Changing consumer preferences about shopping and the high cost of operating brick-and-mortar stores are inspiring premium brands to rethink how they sell their wares.

With vending machines costing less than an employee, a company called U*tique will begin selling high-end beauty products in machines that light up when customers approach — a better reception than shoppers see from most retail employees….

Moreover, merchandise in U*tique machines will be arranged and lighted like works of modern art in a series of dainty portals, evoking a neon honeycomb (see above)

For those of us wanting the numbers, a Zoom vending machine in Duty free retail can outsell average airport sales per sq.ft. by 10 to 1…

A pointer or a pain for classic vended categories?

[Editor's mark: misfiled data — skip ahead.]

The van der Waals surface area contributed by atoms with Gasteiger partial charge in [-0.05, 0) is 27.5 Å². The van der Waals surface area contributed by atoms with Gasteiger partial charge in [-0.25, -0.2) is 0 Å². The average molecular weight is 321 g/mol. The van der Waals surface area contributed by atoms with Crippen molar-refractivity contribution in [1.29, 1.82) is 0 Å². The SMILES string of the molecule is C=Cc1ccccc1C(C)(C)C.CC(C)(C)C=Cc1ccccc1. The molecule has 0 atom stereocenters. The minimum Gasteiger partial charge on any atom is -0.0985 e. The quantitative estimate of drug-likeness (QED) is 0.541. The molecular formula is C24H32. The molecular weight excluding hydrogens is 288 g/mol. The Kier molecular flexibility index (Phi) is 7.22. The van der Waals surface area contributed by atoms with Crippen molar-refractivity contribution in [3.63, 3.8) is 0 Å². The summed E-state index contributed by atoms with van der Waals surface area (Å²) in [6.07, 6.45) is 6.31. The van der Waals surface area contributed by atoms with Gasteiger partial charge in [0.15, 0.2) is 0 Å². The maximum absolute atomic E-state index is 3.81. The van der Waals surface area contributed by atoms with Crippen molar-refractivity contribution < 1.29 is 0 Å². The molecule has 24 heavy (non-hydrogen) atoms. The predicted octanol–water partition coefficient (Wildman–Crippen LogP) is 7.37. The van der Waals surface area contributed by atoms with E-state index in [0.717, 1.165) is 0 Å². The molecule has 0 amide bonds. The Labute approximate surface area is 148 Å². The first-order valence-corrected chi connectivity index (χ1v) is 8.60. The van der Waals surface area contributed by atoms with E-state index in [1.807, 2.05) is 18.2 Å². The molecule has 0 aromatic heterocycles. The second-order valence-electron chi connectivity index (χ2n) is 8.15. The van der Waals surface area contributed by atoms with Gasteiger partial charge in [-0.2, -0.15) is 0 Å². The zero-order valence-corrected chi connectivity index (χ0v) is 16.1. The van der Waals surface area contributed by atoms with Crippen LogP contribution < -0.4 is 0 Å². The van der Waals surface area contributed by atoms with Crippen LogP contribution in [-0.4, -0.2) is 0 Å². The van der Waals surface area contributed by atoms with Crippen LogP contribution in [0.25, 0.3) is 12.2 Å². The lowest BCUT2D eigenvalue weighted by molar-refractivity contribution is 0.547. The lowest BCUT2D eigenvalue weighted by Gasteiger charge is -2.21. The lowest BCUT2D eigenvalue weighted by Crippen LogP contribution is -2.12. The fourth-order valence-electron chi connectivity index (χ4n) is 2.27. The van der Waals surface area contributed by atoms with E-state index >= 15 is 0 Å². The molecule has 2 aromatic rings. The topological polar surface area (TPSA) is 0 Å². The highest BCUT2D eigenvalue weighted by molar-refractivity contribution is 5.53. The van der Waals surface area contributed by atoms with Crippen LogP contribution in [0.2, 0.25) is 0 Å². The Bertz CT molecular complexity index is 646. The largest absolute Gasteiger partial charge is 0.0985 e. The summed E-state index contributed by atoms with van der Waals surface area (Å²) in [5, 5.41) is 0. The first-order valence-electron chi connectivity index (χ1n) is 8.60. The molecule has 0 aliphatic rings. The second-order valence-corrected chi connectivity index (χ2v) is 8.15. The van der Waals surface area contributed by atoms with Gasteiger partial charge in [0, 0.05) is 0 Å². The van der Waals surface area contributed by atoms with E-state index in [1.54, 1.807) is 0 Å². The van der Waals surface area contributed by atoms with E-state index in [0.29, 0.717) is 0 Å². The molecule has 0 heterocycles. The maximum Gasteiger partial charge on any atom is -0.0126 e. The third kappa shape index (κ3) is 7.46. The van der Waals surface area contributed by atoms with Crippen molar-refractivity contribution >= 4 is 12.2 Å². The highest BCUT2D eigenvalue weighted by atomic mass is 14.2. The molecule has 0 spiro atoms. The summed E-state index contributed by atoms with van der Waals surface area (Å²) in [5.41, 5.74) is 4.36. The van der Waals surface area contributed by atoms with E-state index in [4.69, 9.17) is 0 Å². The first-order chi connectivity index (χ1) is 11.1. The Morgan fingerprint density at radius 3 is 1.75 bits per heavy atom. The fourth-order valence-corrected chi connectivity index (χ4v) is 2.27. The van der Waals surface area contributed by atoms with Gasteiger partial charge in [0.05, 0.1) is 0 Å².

Tuesday 9 June 2009

Tesco's DVD vending deal, a stepping-stone to the long-tail?

A British movie-vending company has agreed a deal with Tesco that will see its rental kiosks placed in three of the retailer's Irish stores this week on a trial basis.
This could morph into a grab for the more lucrative long-tail* of home entertainment demand…
A key driver in grocery is space. Tesco currently generate approx £1,000 per sq. ft. p.a., but will not want to provide the full home entertainment repertoire, because of the negative impact on their profit per sq. ft. objectives.
This will eventually drive Tesco to adopt auto-download of all digital movies,albums and games, and deliver the revenue of an 8,000 sq. ft. specialist shop from a 20 sq. ft. space, or even a kiosk…? Then they will compete on price across whole catalogue, with everyone, everywhere.

* The Long-tail 98% Rule: In a digital world of almost zero packaging cost and instant access to almost all content, consumers look at almost everything. This results in 98% of the 10,000 albums available on digital jukeboxes selling at least one track per quarter, profitably.
(The Long Tail, by Chris Anderson)